WASHINGTON — Matt Williams doesn’t know what Bryce Harper could have done to avoid being choked by Jonathan Papelbon, but says the decision to punish both players for the dugout incident came from the organization.
Harper received the lesser of the two punishments for his involvement in a dugout fight with closer Jonathan Papelbon, in which Papelbon shouted at Harper as he entered the dugout before grabbing him by the throat and slamming him against the back of the dugout. Papelbon was given a four-game suspension by the team, while Harper was forced to sit out the next game, only.
Harper laughed when he was asked by a reporter what the team expected him to do differently in that situation.
“I don’t know,” he said. “It’s something that, if you’re in a bar or if you’re in the dugout, or if you’re anywhere, if someone grabs your neck your first reaction is to do what I did, I guess.”
When Williams was asked during his weekly radio address with The Junkies on 106.7 The Fan what, specifically, Harper could have done differently in that situation, he said, “I don’t know. I don’t know what he could have done differently.”
“The fact of the matter is that’s an organizational decision,” he said. “I don’t know. There’s no good that comes out of anything like that, right? A skirmish is something we don’t want. That type of behavior from Pap is unacceptable, a ll of those we talked about. So what could he have done differently? Don’t know. But he was involved and the organization decided to do that.
“It’s over. It’s done. We have a season to finish. And Bryce will have a fantastic career. I think he’s on the verge of something very special here, and we want to honor that at this point and say what a great season and many, many more seasons to come. So, differently? I don’t know. But right now it’s done, and it’s in our past and it will not define us, and Bryce will go on and have a fantastic career and lead this team for years to come.”
Nationals GM and President of Baseball Operations Mike Rizzo said on Monday Harper “had some accountability in the issue,” while adding “you could see by the type of discipline that we placed on both players that we thought which was weighted the most, and we felt that they were both equal and equitable ways to handle the situation.”
This has been a failure of a season for the Nationals. Primed at the start of the year to chase another division title, and possibly more, they ceded the NL East to the New York Mets several days ago and may finish 2015 more than 10 games behind.
Williams was asked if he believes he will return as manager in 2016.
“I have not spoken to anybody in that regard because we have games to play,” he said. “We’ve got games to continue to play and finish out the season. And right now is not the appropriate time for those conversations, for questions, or any of that. Right now, we’ve got games left. We have to play those games.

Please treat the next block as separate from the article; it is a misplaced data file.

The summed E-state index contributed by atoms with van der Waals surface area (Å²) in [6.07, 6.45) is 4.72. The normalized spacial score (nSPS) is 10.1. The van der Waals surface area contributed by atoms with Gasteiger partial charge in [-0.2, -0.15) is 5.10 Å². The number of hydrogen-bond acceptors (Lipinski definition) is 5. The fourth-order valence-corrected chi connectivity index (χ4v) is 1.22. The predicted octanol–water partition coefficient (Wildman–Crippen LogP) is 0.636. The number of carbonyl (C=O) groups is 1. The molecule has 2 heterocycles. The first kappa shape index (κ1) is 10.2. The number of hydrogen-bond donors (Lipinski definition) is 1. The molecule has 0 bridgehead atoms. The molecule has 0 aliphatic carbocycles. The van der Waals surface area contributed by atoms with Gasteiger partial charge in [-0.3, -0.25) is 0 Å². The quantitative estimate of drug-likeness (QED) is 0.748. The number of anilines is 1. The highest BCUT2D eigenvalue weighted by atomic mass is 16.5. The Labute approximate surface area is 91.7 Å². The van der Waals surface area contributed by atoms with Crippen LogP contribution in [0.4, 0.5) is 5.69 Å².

“And, frankly, I concentrate on that. I can’t let anything else enter my brain, or the coaches can’t let anything else enter their brains, because we have games to play and we want to win those games. At the end of the season, decisions will be made and we’ll go from there. But right now, I don’t know. And I don’t want to know, really. It’s not a concern of mine right now, because we’ve got a game tonight and a game tomorrow.”
Williams shed his rigidity when asked a simpler question: Do you want to be back?
“Guys, I love this game,” he said. “I love the game. Of course. Of course. Of course I do. I mean I love this game. We’ve talked about this. It’s given me everything I have professionally in my life. And we have a good team. Yeah, we’ve dealt with a lot of injuries, a lot of things that have gone off the rails this year. Yeah, but yeah, of course. Of course I do. I love doing what I do. I love being part of this organization.
“They’re a fantastic organization. And everybody from the top down is supportive in every way of everybody. It’s a good situation. It didn’t happen well for us this year, but you know what? Who wouldn’t? Who wouldn’t want to be back and take another run at it? I certainly do, and I know all of our coaches do.”
On when he will discuss his future with the club:
“For us, it’ll be an opportunity after the season’s on over on Sunday, and back from New York and back to D.C., and sit down and talk about what direction, what direction everybody wants to go in,” he said. “Not only for me or any of the coaching staff, it’s what direction they want to go in as a team and how can you get there.”
Burke & Herbert Bank “Fan Question of the Week”
Q: What has [Ian Desmond] meant to the organization? And do you see a scenario where he could return next year?
A: “Well, again, free agency, that’s Desi’s option. Again, these guys fight for free agency,” Williams said. “It’s an opportunity for them to test the waters and see what’s out there. I think Des has been fantastic for this organization. He’s so involved in the community. Albeit not being from D.C., he’s taken this community as his own. And special guys like that are important to organizations.
“The work he’s done with children and work he’s done with [nationals youth baseball academy], he’s been very involved. So that’s what he means; he means much more than the shortstop. He means much more than a guy who hits homers and steals bases. He’s part of the fabric for a very long time. If he chooses to move on, we want to make sure that we support him in that regard and we want to make sure that he remains in the hearts of fans in D.C. I know he will, because he’s been a very, very important part of it.”